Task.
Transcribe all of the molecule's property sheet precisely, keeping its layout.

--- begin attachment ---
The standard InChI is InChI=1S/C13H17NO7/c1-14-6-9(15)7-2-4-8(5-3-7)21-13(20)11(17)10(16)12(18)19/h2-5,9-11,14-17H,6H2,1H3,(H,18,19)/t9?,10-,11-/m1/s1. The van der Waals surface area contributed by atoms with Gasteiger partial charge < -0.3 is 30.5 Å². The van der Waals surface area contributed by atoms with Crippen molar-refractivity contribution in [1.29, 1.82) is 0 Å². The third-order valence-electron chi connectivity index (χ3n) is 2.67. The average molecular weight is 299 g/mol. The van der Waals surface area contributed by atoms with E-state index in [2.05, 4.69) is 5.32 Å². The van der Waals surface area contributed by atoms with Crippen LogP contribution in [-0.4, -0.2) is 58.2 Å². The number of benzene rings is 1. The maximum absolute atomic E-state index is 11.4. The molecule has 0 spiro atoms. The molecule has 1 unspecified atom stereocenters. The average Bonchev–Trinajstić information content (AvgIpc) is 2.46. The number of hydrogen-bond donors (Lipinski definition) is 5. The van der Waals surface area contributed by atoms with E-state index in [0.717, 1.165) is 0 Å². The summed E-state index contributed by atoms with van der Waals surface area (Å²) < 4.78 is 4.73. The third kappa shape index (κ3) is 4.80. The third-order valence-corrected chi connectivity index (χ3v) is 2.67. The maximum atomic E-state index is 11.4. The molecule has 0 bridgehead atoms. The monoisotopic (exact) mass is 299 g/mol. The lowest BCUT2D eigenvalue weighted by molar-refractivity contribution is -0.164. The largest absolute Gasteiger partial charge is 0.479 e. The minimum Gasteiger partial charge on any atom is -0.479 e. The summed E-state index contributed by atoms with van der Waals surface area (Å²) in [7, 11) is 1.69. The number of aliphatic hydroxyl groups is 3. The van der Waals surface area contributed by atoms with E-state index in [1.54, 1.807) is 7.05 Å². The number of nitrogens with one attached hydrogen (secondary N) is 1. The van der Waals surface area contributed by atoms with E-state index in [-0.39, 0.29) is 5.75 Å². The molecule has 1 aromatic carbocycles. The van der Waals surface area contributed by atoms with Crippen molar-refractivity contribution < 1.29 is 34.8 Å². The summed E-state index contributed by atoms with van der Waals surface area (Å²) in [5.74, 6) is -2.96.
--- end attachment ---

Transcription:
The standard InChI is InChI=1S/C13H17NO7/c1-14-6-9(15)7-2-4-8(5-3-7)21-13(20)11(17)10(16)12(18)19/h2-5,9-11,14-17H,6H2,1H3,(H,18,19)/t9?,10-,11-/m1/s1. The van der Waals surface area contributed by atoms with Gasteiger partial charge < -0.3 is 30.5 Å². The van der Waals surface area contributed by atoms with Crippen molar-refractivity contribution in [1.29, 1.82) is 0 Å². The third-order valence-electron chi connectivity index (χ3n) is 2.67. The average molecular weight is 299 g/mol. The van der Waals surface area contributed by atoms with E-state index in [2.05, 4.69) is 5.32 Å². The van der Waals surface area contributed by atoms with Crippen LogP contribution in [-0.4, -0.2) is 58.2 Å². The number of benzene rings is 1. The maximum absolute atomic E-state index is 11.4. The molecule has 0 spiro atoms. The molecule has 1 unspecified atom stereocenters. The average Bonchev–Trinajstić information content (AvgIpc) is 2.46. The number of hydrogen-bond donors (Lipinski definition) is 5. The van der Waals surface area contributed by atoms with E-state index in [0.717, 1.165) is 0 Å². The summed E-state index contributed by atoms with van der Waals surface area (Å²) < 4.78 is 4.73. The third kappa shape index (κ3) is 4.80. The third-order valence-corrected chi connectivity index (χ3v) is 2.67. The maximum atomic E-state index is 11.4. The molecule has 0 bridgehead atoms. The monoisotopic (exact) mass is 299 g/mol. The lowest BCUT2D eigenvalue weighted by molar-refractivity contribution is -0.164. The largest absolute Gasteiger partial charge is 0.479 e. The minimum Gasteiger partial charge on any atom is -0.479 e. The summed E-state index contributed by atoms with van der Waals surface area (Å²) in [7, 11) is 1.69. The number of aliphatic hydroxyl groups is 3. The van der Waals surface area contributed by atoms with E-state index in [1.54, 1.807) is 7.05 Å². The number of nitrogens with one attached hydrogen (secondary N) is 1. The van der Waals surface area contributed by atoms with E-state index in [-0.39, 0.29) is 5.75 Å². The molecule has 1 aromatic carbocycles. The van der Waals surface area contributed by atoms with Crippen molar-refractivity contribution < 1.29 is 34.8 Å². The summed E-state index contributed by atoms with van der Waals surface area (Å²) in [5.74, 6) is -2.96.